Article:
"One of the stories was Flannery O'Connor's 'A Good Man Is Hard to Find.' After they read it, we come to the Grandmother's transformation of character ('she would of been a good Woman . . . if it had been somebody there to shoot her every minute of her life'). My students speak of this woman's change and seem to use these terms interchangeably: sympathy, empathy, and compassion. Like any teacher stalling until the bell rings, I ask these felons to define their terms.

" 'Well, sympathy,' one begins, 'is when your homie's mom dies and you go up to him and say, "Spensa — sorry to hear 'bout your moms." '

"Just as quickly, there is a volunteer to define empathy.

" 'Yeah, well, empathy is when your homie's mom dies and you say, "Spensa, 'bout your moms. Sabes quĂ©, my moms died six months ago. I feel ya, dog." '

" 'Excellent,' I say. 'Now, what's compassion?'

"No takers.

"The class collectively squirms and stares at their state-issue boots.

" 'Come on now,' I say, 'Compassion — what's it mean?'

"Their silence is quite sustained, like visitors entering for the first time some sacred, mysterious temple.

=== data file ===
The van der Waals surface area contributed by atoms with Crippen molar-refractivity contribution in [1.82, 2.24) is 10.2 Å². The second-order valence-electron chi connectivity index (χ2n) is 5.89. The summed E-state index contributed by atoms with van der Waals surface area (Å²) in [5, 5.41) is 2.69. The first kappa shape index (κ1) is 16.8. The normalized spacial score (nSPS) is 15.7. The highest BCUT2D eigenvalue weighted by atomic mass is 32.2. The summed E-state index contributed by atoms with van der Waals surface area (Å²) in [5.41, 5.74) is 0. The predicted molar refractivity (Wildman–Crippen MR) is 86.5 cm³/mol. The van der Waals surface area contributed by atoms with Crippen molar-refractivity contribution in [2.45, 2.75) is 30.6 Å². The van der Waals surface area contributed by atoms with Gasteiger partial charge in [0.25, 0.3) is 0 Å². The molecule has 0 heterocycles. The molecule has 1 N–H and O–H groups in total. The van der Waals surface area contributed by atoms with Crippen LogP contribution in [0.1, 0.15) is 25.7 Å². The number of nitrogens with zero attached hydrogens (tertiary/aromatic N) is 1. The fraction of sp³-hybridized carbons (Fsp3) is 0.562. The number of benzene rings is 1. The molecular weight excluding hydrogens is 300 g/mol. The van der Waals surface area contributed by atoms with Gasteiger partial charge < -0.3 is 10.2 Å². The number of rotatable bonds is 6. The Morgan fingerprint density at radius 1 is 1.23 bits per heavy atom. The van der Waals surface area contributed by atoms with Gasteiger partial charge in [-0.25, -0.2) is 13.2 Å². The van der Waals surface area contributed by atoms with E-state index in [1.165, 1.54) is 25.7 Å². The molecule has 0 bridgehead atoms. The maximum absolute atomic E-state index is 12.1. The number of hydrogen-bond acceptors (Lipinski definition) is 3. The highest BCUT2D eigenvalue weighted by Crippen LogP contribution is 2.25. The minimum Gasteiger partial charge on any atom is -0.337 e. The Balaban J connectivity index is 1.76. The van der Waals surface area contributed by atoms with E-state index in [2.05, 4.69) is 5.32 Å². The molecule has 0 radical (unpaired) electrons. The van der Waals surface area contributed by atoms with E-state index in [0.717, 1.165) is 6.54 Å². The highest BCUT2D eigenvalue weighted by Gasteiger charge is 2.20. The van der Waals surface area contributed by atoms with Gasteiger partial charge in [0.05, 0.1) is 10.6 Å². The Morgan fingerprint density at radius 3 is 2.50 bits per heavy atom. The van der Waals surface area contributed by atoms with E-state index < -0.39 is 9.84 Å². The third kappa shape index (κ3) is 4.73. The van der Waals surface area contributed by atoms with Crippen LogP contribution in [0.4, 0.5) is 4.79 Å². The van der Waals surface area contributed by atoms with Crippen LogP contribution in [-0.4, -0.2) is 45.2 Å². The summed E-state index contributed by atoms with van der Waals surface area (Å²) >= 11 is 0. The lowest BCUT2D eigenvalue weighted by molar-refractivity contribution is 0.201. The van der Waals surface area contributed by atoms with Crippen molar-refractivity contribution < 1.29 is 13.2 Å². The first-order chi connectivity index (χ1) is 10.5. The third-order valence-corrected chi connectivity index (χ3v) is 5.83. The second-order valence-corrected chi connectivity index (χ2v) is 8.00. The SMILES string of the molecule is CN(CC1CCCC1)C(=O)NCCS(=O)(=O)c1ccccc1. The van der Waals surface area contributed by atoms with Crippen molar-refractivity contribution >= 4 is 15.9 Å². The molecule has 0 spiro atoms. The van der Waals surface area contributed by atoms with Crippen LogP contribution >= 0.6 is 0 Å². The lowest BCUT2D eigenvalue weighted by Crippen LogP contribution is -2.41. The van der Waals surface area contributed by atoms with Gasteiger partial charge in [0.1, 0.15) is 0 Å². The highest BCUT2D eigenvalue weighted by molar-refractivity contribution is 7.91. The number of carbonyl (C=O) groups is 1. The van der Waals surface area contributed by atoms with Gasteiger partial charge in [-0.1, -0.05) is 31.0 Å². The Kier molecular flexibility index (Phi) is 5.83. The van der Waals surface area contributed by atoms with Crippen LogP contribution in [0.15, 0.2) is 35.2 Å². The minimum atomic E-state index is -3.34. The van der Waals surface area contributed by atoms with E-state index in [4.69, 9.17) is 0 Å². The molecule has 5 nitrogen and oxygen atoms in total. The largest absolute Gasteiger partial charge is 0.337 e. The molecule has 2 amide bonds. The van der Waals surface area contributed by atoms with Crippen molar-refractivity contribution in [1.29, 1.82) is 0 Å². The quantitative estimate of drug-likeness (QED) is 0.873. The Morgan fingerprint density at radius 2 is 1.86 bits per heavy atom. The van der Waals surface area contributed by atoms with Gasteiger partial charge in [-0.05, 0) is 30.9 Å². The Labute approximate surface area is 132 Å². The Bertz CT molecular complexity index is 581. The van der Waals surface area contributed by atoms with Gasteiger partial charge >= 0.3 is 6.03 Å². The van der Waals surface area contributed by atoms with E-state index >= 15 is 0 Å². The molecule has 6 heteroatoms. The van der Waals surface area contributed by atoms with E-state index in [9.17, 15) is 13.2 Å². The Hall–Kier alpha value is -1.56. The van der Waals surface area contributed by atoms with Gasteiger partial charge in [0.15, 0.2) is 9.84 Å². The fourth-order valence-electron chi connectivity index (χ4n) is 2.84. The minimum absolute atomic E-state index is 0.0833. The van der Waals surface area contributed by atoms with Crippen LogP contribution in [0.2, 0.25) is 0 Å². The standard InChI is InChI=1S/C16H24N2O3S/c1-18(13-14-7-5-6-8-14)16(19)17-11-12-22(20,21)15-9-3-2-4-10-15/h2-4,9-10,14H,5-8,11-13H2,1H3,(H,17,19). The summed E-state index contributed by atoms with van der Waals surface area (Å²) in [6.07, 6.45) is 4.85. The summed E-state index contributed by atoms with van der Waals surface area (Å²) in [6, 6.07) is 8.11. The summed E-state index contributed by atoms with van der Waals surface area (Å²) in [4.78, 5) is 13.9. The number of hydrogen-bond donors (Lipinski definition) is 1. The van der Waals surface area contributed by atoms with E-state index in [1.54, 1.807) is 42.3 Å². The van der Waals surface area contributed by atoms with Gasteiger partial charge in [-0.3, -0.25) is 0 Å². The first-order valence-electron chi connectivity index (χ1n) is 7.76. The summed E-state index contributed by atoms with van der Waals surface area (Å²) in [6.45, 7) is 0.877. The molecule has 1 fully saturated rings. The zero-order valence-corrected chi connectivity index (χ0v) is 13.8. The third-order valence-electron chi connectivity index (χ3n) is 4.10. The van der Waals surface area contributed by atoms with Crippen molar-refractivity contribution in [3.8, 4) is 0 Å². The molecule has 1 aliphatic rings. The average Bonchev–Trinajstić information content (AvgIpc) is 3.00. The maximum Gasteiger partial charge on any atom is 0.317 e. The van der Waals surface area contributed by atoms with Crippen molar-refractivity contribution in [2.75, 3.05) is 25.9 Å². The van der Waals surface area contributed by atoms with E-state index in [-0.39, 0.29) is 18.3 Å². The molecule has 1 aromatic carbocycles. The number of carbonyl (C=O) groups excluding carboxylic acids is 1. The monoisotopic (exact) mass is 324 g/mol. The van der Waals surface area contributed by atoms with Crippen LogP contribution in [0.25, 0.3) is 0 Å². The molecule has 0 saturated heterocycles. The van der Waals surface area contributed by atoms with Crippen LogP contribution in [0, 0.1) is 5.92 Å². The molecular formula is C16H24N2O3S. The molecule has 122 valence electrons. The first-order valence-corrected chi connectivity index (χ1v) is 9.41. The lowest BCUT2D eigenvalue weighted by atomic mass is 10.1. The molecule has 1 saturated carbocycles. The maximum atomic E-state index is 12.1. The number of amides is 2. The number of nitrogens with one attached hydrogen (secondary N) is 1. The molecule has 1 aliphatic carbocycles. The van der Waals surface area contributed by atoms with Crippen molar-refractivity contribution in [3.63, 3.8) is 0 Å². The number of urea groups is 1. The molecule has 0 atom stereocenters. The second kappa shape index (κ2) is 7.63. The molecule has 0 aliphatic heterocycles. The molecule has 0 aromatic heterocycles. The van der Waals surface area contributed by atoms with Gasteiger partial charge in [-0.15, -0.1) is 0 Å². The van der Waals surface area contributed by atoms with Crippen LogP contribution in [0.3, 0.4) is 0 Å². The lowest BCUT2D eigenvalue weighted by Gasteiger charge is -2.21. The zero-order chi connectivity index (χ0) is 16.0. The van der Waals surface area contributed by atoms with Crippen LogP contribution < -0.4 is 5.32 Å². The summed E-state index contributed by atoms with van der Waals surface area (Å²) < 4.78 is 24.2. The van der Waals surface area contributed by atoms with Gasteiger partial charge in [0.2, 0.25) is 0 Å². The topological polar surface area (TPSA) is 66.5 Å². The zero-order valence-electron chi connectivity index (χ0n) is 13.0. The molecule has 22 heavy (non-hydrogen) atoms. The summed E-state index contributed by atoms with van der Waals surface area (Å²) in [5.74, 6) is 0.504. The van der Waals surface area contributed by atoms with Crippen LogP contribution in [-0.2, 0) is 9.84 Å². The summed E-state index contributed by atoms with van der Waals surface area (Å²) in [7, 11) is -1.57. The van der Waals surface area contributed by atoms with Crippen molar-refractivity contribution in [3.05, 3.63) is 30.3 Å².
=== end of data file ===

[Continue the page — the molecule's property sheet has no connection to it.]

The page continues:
"Finally, an old-timer, down twenty-five years, tentatively raises his finger. I call on him.

" 'Well, now,' he says, all eyes on him, shaking his head, 'Compassion — that's sumthin' altogether different.'

"He ponders what he'll say next.

" 'Cause,' he adds humbly, 'That's what Jesus did. I mean, Compassion . . . IS . .  God.'

"God is compassionate, loving kindness. All we're asked to do is to be in the world who God is. Certainly compassion was the wallpaper of Jesus' soul, the contour of his heart, it was who he was. I heard someone say once, 'Just assume the answer to every question is compassion.'

"Jesus pulled this off. Compassion is no fleeting occasional emotion rising to the surface like eros or anger. It's full-throttled. Scripture scholars connect the word to the entrails, to the bowels, from the deepest part of the person. This was how Jesus was moved, from the entirety of his being. He was 'moved with pity' when he saw folks who seemed like 'sheep without a shepherd.' He had room for everybody in his compassion."